Among all casual employees across all sectors, 50% work standard hours and about 10% have no usual working time. That is, out of the 92,000 casual employees in New Zealand, about 9000 of them have no usual working times, which is the equivalent of a zero hours contract. No data was published by Statistics New Zealand on fixed term and temp  agency workers because the sample sizes were too small so the data was suppressed confidentiality reasons.

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Source: Survey of Working Life  December  Quarter 2012, Statistics New Zealand.

For casual, fixed term and temp agency employees, it is commonplace for them to change their hours from week to week to suit the needs of their employees. The equivalent of zero hours contracts Is commonplace among employees who do not have permanent employment status. It goes with the territory. Those who want fixed hours seek permanent employment.

For zero hours employment to become common, this form of contract in over working time arrangements will have to be come more common among permanent employees. If that is so, such a trend will make the notion of a permanent employee somewhat vague considering these employees, although permanent, are not guaranteed regular hours.

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Source: Survey of Working Life  December  Quarter 2012, Statistics New Zealand.

They are a happy lot are temporary employees. Pretty much enjoy their jobs as much as permanent employees do when it comes to their job and, by implication, that perennial left-wing bugbear, the inherent inequality of bargaining power between  the bosses and the workers and the violence inherent in the capitalist system. All is not well for the class war.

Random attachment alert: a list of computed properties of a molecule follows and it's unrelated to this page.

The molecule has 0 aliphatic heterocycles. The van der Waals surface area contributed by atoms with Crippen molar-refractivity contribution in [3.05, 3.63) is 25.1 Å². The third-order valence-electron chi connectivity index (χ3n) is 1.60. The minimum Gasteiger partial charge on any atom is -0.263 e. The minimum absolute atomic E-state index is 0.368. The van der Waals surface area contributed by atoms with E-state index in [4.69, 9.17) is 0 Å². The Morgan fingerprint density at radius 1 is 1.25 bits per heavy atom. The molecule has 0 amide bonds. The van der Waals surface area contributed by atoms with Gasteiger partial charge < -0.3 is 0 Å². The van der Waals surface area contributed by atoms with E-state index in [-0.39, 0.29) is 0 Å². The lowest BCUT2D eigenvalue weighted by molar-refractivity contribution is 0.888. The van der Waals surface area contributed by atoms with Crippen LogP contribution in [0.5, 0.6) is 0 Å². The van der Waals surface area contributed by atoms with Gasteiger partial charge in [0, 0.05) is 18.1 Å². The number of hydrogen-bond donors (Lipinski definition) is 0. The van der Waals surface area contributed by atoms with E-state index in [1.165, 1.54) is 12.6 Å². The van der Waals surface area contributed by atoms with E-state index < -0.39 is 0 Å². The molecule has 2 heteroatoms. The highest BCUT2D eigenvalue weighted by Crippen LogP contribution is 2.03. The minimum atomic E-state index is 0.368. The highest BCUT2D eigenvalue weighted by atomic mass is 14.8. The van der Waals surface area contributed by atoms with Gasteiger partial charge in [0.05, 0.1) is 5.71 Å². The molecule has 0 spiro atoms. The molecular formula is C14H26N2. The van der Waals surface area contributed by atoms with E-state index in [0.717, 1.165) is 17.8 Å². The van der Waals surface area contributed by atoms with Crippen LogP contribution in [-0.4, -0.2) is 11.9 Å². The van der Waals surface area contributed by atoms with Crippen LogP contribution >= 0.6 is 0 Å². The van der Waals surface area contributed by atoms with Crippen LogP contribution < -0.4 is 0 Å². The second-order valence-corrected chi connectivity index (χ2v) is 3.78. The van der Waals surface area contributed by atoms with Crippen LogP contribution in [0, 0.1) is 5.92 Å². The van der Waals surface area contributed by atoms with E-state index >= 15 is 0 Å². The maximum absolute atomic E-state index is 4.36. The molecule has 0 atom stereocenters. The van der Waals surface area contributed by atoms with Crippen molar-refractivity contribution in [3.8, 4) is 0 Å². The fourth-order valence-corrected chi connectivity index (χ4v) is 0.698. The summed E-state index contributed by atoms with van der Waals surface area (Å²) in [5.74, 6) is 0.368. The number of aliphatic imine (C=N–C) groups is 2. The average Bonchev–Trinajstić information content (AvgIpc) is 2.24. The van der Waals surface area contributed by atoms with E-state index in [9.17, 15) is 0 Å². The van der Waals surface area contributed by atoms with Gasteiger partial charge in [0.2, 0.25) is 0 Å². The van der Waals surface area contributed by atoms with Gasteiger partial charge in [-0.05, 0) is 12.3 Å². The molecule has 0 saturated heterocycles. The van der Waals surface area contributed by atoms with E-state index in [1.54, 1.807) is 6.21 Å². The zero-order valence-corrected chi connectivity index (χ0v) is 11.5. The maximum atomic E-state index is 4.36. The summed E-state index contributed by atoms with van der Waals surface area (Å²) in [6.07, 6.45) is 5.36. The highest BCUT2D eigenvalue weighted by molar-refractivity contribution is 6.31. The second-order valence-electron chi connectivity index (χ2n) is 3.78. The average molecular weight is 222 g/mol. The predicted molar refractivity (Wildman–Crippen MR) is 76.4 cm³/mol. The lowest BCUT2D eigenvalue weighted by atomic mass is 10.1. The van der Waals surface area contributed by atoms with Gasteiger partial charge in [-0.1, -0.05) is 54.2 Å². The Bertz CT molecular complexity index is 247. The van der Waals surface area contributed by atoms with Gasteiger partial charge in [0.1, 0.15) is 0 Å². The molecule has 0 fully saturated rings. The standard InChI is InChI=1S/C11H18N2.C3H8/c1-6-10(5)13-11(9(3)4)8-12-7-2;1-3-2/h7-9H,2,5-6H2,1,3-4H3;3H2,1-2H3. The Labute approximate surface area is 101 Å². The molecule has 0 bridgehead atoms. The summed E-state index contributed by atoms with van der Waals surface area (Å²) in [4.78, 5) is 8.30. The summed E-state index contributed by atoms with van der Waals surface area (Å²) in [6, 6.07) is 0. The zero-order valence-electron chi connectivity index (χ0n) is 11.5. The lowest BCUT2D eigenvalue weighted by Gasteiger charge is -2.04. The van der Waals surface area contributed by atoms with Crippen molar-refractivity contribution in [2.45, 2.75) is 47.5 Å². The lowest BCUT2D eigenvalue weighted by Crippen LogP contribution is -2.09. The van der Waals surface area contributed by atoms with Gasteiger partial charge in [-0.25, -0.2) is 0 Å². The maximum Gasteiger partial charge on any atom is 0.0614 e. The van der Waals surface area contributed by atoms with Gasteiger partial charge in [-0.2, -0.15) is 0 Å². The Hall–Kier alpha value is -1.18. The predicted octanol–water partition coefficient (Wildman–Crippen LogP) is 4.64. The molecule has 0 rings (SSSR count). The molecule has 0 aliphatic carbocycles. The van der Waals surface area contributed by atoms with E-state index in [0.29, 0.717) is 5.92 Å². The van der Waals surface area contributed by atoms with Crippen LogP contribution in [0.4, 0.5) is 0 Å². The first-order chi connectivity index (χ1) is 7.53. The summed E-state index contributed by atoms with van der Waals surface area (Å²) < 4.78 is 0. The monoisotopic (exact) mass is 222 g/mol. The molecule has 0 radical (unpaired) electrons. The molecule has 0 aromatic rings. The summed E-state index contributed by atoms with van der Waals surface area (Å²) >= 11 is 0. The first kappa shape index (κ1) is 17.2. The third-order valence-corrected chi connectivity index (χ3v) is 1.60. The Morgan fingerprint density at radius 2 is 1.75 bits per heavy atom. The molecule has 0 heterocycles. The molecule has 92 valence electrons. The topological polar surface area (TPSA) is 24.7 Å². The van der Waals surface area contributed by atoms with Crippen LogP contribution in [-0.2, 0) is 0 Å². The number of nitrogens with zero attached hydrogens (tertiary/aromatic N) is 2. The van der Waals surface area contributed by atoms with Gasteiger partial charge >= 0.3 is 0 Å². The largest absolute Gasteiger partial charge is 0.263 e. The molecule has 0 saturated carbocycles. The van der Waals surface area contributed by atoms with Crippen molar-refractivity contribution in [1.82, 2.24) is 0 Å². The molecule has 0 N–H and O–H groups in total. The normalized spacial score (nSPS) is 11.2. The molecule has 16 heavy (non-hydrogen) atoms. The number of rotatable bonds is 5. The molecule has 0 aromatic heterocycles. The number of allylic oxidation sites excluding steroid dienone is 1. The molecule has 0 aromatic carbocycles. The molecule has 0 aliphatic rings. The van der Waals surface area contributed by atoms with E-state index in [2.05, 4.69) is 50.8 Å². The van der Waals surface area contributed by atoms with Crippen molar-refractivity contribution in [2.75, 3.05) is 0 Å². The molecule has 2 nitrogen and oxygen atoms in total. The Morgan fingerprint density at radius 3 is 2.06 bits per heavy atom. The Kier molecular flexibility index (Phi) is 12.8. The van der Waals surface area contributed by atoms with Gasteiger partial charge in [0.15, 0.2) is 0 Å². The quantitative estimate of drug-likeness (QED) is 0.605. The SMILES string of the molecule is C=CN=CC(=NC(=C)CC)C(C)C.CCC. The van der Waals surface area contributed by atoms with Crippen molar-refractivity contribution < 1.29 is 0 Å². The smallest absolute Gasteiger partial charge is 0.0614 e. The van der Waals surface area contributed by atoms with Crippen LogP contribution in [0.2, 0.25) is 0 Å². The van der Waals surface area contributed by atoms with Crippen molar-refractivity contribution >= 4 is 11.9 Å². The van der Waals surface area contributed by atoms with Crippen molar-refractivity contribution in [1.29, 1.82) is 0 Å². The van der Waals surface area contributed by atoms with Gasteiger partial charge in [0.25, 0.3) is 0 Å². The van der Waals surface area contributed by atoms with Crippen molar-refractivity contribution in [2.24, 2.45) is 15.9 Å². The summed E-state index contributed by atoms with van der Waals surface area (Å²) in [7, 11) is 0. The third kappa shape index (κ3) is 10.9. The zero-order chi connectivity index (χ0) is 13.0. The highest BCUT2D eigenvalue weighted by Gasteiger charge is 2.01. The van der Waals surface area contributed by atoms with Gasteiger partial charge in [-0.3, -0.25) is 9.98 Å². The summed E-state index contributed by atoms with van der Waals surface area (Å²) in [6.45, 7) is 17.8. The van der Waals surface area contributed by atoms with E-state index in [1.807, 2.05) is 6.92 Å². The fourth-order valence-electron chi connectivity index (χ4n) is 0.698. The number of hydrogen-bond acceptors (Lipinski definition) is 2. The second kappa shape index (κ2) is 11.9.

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Source: Survey of Working Life  December  Quarter 2012, Statistics New Zealand.

What is worse for the future of the class struggle is that these temporary employees are rather happy lot when it comes to work life balance. Just as happy as permanent employees. Indeed, temporary or permanent employment status has no effect on job satisfaction and work life balance.

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Source: Survey of Working Life  December  Quarter 2012, Statistics New Zealand.

Rise up ye workers, rise up for you have nothing to lose but your zero hours contracts may have to be put on hold as the next battle cry of the class war in New Zealand. Indeed, a lot of consciousness-raising will be in store for our friends on the Left because the working class seem a rather happy lot in their jobs, slightly less grumpy than the middle class, and almost as happy as the ruling class.

capitalism rocks

Kicking in the rotted door of capitalism to bring on the permanent revolution has never been easy. Zero hours contracts just does not seem to be the new straw that will break the capitalists’ back any time soon. Workers seem to be rather happy with them or their equivalent that has been around for a long time in the labour market.

Critics overplay their hand if they suggest that somehow workers a very much disadvantaged and employers are holding all the cards. Job turnover and recruitment problems are a serious cost to a business. Workers will not sign contracts, such as zero hours contracts or casual work contracts if they are not to their advantage.